Says Naomi Smith
It is all too possible to round a corner on horseback and come upon a group of cattle with no prior warning -this WILL result in a horse being badly spooked at best, bolting at worst -it is only a matter of time ........... read more
The Forestry Commission speaks with forked tongue.
The Forestry Commission leaflet says
riders may use forest roads and tracks
But Forestry Commissioner Wardens say riders cannot use Forestry Commission roads and tracks
Annabel Grech describes her experiences riding in Wareham Forest, Dorset
Forestry Commission Wardens demanded to see permits
" Why do they not put signs up informing horse riders of this fact? And if they are going to charge us why not put in some more horse friendly tracks - and charge cyclists as well?
Says Annabel Grech
So I am now forced to take my horse out in a trailer and box to suitable riding areas unless I want to only ride in my field - or the field next to me where dog walkers have no control and often allow their dogs to chase or bark repeatedly at the horses.
Yesterday I set out with my friend to find a new bridleway and we drove past some woods that we have ridden in a few times in the past. Wareham Woods, Dorset are not all that good as the paths are fairly hard but as we started to drive past I saw a sign 'cyclists and horse riders' and an arrow guiding the way.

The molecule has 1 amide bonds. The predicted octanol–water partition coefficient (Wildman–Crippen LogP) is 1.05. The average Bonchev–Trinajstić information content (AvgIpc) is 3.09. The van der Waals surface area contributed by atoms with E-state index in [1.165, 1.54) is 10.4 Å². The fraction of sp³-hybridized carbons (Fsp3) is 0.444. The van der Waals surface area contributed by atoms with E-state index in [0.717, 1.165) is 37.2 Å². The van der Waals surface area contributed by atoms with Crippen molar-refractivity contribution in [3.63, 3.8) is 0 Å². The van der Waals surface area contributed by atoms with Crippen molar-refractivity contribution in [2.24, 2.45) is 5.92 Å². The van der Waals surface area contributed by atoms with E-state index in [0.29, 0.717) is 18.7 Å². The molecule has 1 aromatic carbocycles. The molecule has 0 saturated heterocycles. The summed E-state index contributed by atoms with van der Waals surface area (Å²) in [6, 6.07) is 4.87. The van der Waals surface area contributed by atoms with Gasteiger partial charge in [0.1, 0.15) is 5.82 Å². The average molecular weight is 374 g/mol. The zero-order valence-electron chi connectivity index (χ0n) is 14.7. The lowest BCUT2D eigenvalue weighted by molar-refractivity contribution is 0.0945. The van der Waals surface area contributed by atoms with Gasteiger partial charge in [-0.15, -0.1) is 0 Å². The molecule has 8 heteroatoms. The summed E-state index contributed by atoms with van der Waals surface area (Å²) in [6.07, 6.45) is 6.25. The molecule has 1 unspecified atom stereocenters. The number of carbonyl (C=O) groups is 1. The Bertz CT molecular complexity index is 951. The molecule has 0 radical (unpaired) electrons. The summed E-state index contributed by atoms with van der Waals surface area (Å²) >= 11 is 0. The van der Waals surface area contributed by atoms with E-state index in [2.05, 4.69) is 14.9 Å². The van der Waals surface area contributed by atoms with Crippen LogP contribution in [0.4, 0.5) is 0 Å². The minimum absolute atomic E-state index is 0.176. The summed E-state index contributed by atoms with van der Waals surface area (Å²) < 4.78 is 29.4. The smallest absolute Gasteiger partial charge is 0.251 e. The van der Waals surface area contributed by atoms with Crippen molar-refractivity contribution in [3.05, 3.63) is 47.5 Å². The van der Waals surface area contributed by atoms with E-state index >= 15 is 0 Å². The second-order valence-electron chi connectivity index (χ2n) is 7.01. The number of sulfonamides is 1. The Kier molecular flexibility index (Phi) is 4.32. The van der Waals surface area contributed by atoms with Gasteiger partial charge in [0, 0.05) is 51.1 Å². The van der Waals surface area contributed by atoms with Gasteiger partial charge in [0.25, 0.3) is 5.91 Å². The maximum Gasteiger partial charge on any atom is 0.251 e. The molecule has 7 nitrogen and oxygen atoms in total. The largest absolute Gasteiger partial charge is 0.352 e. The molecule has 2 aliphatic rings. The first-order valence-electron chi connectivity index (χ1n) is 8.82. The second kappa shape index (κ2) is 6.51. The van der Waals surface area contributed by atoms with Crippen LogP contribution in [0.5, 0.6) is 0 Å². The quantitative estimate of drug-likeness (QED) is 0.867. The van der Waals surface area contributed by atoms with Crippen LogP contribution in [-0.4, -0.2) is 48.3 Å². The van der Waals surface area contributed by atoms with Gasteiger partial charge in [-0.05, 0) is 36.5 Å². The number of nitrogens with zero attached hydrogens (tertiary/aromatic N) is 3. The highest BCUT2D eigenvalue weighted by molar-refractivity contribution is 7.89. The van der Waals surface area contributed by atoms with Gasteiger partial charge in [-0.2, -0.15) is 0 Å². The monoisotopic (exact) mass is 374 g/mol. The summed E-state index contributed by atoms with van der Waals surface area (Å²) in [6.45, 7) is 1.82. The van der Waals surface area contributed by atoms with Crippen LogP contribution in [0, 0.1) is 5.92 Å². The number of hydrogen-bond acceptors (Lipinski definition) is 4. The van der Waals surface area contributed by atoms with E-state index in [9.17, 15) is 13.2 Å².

Perfect, we thought maybe they have opened up some of the land. We stopped the trailer in the car park and started to have our ride. The scenery was lovely but there was a never ending procession of cyclists and walkers and the paths were hard and stoney so we could only walk the horses. And the gates were impossible to open on horseback so we spent our time getting on and off.
We then saw two vans approaching us on the path and a guy got out and asked us for our permits. He then went on to explain we need a £50 permit to ride there as it is forestry commission land. He said people have been prosecuted in the past.
I told him we had no idea and I asked why they didn't put some sort if signage up saying this - he said he thought it was just common knowledge that you need a permit to ride in forestry commission land. I have owned horses for 45 years - competed to a reasonable level, belonged to several hunts and riding clubs and I had no idea!
Why do the forestry commission 'assume' all horse riders are aware of this? Why do they not put signs up informing horse riders of this fact? And if they are going to charge us why not put in some more horse friendly tracks - and charge cyclists as well?
It seems to me they charge horse riders and then spend thousands on creating cycle paths because they are certainly no good for horses. Why not provide some good footing for horses.
I feel very upset that we have now lost another one of our ever decreasing spaces to ride. There are some better forestry commission woods nearby that I sometimes ride in that will also be out of bounds unless we put our hands in our pockets...... But I suppose it's ok because after all ...... Horse riders are rich.... Right!!!!!!
Says Linda Wright
We moved to a Shropshire location a year ago having surveyed the local OS map and noted the significant number of bridleways around the property. Sadly the map appears a total fiction. Scarce any of the bridleways are usable ........... read more